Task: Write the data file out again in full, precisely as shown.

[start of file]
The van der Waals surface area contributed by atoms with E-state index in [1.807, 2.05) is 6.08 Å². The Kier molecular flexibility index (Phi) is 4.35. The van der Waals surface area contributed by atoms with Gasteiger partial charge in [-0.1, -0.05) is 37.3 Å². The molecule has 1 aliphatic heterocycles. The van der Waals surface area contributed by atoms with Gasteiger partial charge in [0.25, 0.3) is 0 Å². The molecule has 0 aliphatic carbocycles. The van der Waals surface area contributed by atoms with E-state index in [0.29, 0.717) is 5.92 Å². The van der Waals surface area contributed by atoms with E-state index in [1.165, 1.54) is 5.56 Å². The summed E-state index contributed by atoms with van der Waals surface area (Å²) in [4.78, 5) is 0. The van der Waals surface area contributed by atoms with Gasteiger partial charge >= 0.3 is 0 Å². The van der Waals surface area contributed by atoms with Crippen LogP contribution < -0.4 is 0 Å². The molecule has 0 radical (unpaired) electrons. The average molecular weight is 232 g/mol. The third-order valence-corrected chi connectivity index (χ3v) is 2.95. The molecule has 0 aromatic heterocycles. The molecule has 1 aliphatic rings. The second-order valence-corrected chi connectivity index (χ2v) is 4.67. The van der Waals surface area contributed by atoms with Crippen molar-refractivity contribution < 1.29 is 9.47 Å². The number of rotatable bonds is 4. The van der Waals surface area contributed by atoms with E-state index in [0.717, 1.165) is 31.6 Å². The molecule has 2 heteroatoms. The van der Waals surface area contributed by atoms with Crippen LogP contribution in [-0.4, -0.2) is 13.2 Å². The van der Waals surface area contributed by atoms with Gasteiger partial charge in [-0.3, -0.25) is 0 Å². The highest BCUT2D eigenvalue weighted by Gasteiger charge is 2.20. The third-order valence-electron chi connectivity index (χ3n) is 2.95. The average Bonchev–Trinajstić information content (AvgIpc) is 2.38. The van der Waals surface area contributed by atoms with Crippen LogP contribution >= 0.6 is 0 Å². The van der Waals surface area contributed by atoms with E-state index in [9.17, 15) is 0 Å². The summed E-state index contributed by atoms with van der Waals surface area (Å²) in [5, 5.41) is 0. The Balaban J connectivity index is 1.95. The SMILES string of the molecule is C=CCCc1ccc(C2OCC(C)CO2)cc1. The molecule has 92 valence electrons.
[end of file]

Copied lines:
The van der Waals surface area contributed by atoms with E-state index in [1.807, 2.05) is 6.08 Å². The Kier molecular flexibility index (Phi) is 4.35. The van der Waals surface area contributed by atoms with Gasteiger partial charge in [-0.1, -0.05) is 37.3 Å². The molecule has 1 aliphatic heterocycles. The van der Waals surface area contributed by atoms with Gasteiger partial charge in [0.25, 0.3) is 0 Å². The molecule has 0 aliphatic carbocycles. The van der Waals surface area contributed by atoms with E-state index in [0.29, 0.717) is 5.92 Å². The van der Waals surface area contributed by atoms with E-state index in [1.165, 1.54) is 5.56 Å². The summed E-state index contributed by atoms with van der Waals surface area (Å²) in [4.78, 5) is 0. The van der Waals surface area contributed by atoms with Gasteiger partial charge >= 0.3 is 0 Å². The van der Waals surface area contributed by atoms with Crippen LogP contribution < -0.4 is 0 Å². The molecule has 0 radical (unpaired) electrons. The average molecular weight is 232 g/mol. The third-order valence-corrected chi connectivity index (χ3v) is 2.95. The molecule has 0 aromatic heterocycles. The molecule has 1 aliphatic rings. The second-order valence-corrected chi connectivity index (χ2v) is 4.67. The van der Waals surface area contributed by atoms with Crippen molar-refractivity contribution < 1.29 is 9.47 Å². The number of rotatable bonds is 4. The van der Waals surface area contributed by atoms with E-state index in [0.717, 1.165) is 31.6 Å². The molecule has 2 heteroatoms. The van der Waals surface area contributed by atoms with Crippen LogP contribution in [-0.4, -0.2) is 13.2 Å². The van der Waals surface area contributed by atoms with Gasteiger partial charge in [-0.3, -0.25) is 0 Å². The highest BCUT2D eigenvalue weighted by Gasteiger charge is 2.20. The third-order valence-electron chi connectivity index (χ3n) is 2.95. The average Bonchev–Trinajstić information content (AvgIpc) is 2.38. The van der Waals surface area contributed by atoms with Crippen LogP contribution >= 0.6 is 0 Å². The van der Waals surface area contributed by atoms with E-state index in [9.17, 15) is 0 Å². The summed E-state index contributed by atoms with van der Waals surface area (Å²) in [5, 5.41) is 0. The Balaban J connectivity index is 1.95. The SMILES string of the molecule is C=CCCc1ccc(C2OCC(C)CO2)cc1. The molecule has 92 valence electrons.